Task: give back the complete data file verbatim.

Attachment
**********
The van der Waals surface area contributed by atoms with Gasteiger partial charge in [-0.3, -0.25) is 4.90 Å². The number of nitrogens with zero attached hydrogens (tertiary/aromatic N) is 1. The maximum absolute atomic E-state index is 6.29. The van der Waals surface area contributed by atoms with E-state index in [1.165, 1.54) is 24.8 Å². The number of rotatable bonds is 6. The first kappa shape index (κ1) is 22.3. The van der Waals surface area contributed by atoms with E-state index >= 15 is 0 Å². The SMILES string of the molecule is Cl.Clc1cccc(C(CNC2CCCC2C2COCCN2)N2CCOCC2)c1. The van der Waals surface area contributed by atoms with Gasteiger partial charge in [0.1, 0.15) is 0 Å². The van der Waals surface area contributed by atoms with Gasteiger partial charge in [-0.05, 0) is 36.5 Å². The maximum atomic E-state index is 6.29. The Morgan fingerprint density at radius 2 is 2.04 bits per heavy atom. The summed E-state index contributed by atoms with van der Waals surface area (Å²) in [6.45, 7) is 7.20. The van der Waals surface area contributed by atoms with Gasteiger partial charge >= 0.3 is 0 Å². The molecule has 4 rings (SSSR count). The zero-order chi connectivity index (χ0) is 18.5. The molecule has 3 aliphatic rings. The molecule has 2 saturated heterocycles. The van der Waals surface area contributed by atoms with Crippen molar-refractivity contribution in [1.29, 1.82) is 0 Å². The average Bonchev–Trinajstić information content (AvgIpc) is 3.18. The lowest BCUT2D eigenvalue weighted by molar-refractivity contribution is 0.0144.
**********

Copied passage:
The van der Waals surface area contributed by atoms with Gasteiger partial charge in [-0.3, -0.25) is 4.90 Å². The number of nitrogens with zero attached hydrogens (tertiary/aromatic N) is 1. The maximum absolute atomic E-state index is 6.29. The van der Waals surface area contributed by atoms with E-state index in [1.165, 1.54) is 24.8 Å². The number of rotatable bonds is 6. The first kappa shape index (κ1) is 22.3. The van der Waals surface area contributed by atoms with E-state index >= 15 is 0 Å². The SMILES string of the molecule is Cl.Clc1cccc(C(CNC2CCCC2C2COCCN2)N2CCOCC2)c1. The van der Waals surface area contributed by atoms with Gasteiger partial charge in [0.1, 0.15) is 0 Å². The van der Waals surface area contributed by atoms with Gasteiger partial charge in [-0.05, 0) is 36.5 Å². The maximum atomic E-state index is 6.29. The Morgan fingerprint density at radius 2 is 2.04 bits per heavy atom. The summed E-state index contributed by atoms with van der Waals surface area (Å²) in [6.45, 7) is 7.20. The van der Waals surface area contributed by atoms with Gasteiger partial charge >= 0.3 is 0 Å². The molecule has 4 rings (SSSR count). The zero-order chi connectivity index (χ0) is 18.5. The molecule has 3 aliphatic rings. The molecule has 2 saturated heterocycles. The van der Waals surface area contributed by atoms with Crippen molar-refractivity contribution in [1.29, 1.82) is 0 Å². The average Bonchev–Trinajstić information content (AvgIpc) is 3.18. The lowest BCUT2D eigenvalue weighted by molar-refractivity contribution is 0.0144.